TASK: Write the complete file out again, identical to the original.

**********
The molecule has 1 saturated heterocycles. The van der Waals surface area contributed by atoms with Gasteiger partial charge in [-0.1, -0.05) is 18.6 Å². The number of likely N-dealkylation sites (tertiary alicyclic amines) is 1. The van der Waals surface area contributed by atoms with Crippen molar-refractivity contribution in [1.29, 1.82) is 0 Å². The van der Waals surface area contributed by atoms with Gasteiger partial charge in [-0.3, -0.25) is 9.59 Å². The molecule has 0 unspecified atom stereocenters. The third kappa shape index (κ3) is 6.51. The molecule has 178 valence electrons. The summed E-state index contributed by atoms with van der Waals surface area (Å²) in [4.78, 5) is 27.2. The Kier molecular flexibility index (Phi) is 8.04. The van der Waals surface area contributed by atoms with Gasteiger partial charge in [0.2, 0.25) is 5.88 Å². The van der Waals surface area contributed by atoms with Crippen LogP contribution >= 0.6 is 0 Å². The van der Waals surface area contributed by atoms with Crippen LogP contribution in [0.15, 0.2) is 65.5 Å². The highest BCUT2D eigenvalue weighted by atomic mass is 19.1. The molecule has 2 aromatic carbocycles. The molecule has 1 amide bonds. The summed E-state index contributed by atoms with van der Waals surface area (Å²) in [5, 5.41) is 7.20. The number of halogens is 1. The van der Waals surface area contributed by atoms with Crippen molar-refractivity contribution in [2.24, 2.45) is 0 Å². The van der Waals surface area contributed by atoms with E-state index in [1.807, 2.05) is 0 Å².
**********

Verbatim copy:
The molecule has 1 saturated heterocycles. The van der Waals surface area contributed by atoms with Gasteiger partial charge in [-0.1, -0.05) is 18.6 Å². The number of likely N-dealkylation sites (tertiary alicyclic amines) is 1. The van der Waals surface area contributed by atoms with Crippen molar-refractivity contribution in [1.29, 1.82) is 0 Å². The van der Waals surface area contributed by atoms with Gasteiger partial charge in [-0.3, -0.25) is 9.59 Å². The molecule has 0 unspecified atom stereocenters. The third kappa shape index (κ3) is 6.51. The molecule has 178 valence electrons. The summed E-state index contributed by atoms with van der Waals surface area (Å²) in [4.78, 5) is 27.2. The Kier molecular flexibility index (Phi) is 8.04. The van der Waals surface area contributed by atoms with Gasteiger partial charge in [0.2, 0.25) is 5.88 Å². The van der Waals surface area contributed by atoms with Crippen LogP contribution >= 0.6 is 0 Å². The van der Waals surface area contributed by atoms with Crippen LogP contribution in [0.15, 0.2) is 65.5 Å². The highest BCUT2D eigenvalue weighted by atomic mass is 19.1. The molecule has 2 aromatic carbocycles. The molecule has 1 amide bonds. The summed E-state index contributed by atoms with van der Waals surface area (Å²) in [5, 5.41) is 7.20. The number of halogens is 1. The van der Waals surface area contributed by atoms with Crippen molar-refractivity contribution in [2.24, 2.45) is 0 Å². The van der Waals surface area contributed by atoms with E-state index in [1.807, 2.05) is 0 Å².